She was scared for her son - whose name she prefers not to disclose - but not intimidated by a system that isn't always sympathetic or supportive.
"Parents are blamed a lot of times," Ms. Laraway said. The implied message is that, "If you would have done a better job, your kid wouldn't be here."
Ms. Laraway, who describes herself as "a doer," went downtown and started asking questions. Her journey through the system with her son brought her into contact with people who became her allies and admirers.
Gary Tester, now director of the Ohio Department of Drug & Alcohol Addiction Services, said he first met Ms. Laraway in 1982, when he worked for the Lucas County juvenile probation department. "There were times when Barbara's outspokenness was not very helpful," he said. He sometimes wished she would keep quiet, yet "she always spoke out," and he said he grew to appreciate her determination and ability to get things done.
"I consider her a dear friend and someone whose passion for parents and children cannot be questioned," he said.
Mr. Tester credits Parents Helping Parents with playing a pivotal role in the establishment of local drug and alcohol treatment programs for adolescents in the 1980s, and for working with police to help them understand how addicted and unruly children rock a family, and how to support those parents.
"On the treatment side, they were truly the consumer advocates of the day. No one else was playing that role," Mr. Tester said.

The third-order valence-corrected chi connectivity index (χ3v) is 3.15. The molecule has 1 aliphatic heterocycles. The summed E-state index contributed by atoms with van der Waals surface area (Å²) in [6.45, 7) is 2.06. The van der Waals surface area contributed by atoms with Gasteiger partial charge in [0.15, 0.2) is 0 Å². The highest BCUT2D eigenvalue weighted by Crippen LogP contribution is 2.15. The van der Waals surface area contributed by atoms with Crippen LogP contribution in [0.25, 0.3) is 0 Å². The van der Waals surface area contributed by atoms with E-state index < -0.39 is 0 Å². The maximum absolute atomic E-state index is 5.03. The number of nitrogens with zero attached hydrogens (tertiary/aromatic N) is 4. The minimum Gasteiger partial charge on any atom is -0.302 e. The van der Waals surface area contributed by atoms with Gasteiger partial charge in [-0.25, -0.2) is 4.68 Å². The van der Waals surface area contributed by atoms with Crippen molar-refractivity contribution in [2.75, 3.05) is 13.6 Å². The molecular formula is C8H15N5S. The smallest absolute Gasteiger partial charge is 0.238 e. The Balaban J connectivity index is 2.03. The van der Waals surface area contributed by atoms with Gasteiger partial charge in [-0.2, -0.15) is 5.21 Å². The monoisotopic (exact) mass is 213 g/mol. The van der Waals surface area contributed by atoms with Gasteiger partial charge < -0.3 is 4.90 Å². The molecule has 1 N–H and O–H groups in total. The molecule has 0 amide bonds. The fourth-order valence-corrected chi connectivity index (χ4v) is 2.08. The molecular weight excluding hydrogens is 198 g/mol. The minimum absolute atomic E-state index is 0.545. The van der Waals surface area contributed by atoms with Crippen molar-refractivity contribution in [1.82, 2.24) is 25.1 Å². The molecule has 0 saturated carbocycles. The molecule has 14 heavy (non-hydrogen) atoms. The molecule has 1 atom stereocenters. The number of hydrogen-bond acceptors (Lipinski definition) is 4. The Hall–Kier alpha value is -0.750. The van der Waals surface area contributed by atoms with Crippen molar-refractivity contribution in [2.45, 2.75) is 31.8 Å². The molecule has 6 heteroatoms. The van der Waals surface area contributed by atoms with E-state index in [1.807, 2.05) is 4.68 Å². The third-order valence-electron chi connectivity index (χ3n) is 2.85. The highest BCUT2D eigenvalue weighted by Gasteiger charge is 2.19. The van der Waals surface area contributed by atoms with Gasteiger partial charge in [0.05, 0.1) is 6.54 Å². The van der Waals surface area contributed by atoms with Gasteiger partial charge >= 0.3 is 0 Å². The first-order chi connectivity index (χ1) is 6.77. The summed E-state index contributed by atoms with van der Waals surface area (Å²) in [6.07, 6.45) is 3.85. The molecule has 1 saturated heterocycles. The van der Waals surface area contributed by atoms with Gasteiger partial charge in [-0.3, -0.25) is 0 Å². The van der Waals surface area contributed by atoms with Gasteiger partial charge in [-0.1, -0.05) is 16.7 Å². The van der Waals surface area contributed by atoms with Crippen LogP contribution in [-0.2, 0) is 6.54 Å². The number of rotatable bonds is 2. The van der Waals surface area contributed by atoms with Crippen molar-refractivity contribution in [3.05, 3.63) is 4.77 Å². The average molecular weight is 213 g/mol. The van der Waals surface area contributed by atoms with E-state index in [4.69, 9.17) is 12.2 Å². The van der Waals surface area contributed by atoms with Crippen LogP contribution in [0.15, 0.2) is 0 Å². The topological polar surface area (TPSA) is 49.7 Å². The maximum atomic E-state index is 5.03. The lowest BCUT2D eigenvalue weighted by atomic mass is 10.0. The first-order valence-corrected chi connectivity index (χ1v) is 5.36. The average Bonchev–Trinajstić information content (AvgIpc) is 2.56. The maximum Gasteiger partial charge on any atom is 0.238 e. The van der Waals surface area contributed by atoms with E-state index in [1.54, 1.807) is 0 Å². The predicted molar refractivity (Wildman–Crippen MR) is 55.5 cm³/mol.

At the same time Ms. Laraway was growing as an advocate for parents, Juvenile Court Judge Andy Devine, now retired from the bench, was becoming alarmed by the jump in adolescent drug and alcohol cases. He called together counselors, school administrators, mental health professionals, and others to look for solutions.
He and Ms. Laraway were natural partners.
"Parents are the greatest untapped resource we have in our community," Judge Devine declared. "We spend so much money focusing on the individual child. If you really want to help that child, you have to help those parents."
Ms. Laraway "was the one who saw the value of a parent organization," he said. "I liked the idea so much I got behind it and found some money."
That came about a year after the group started on a small scale in June, 1980, as Tough Love, a program advocating strict rules and consequences for unruly children. At first, fewer than two dozen people attended meetings regularly.
"The Blade did an article on us the Sunday between Christmas and New Year's, and then the next Wednesday we had over 200 parents who attended," she recalled. "People just kept coming and coming and coming."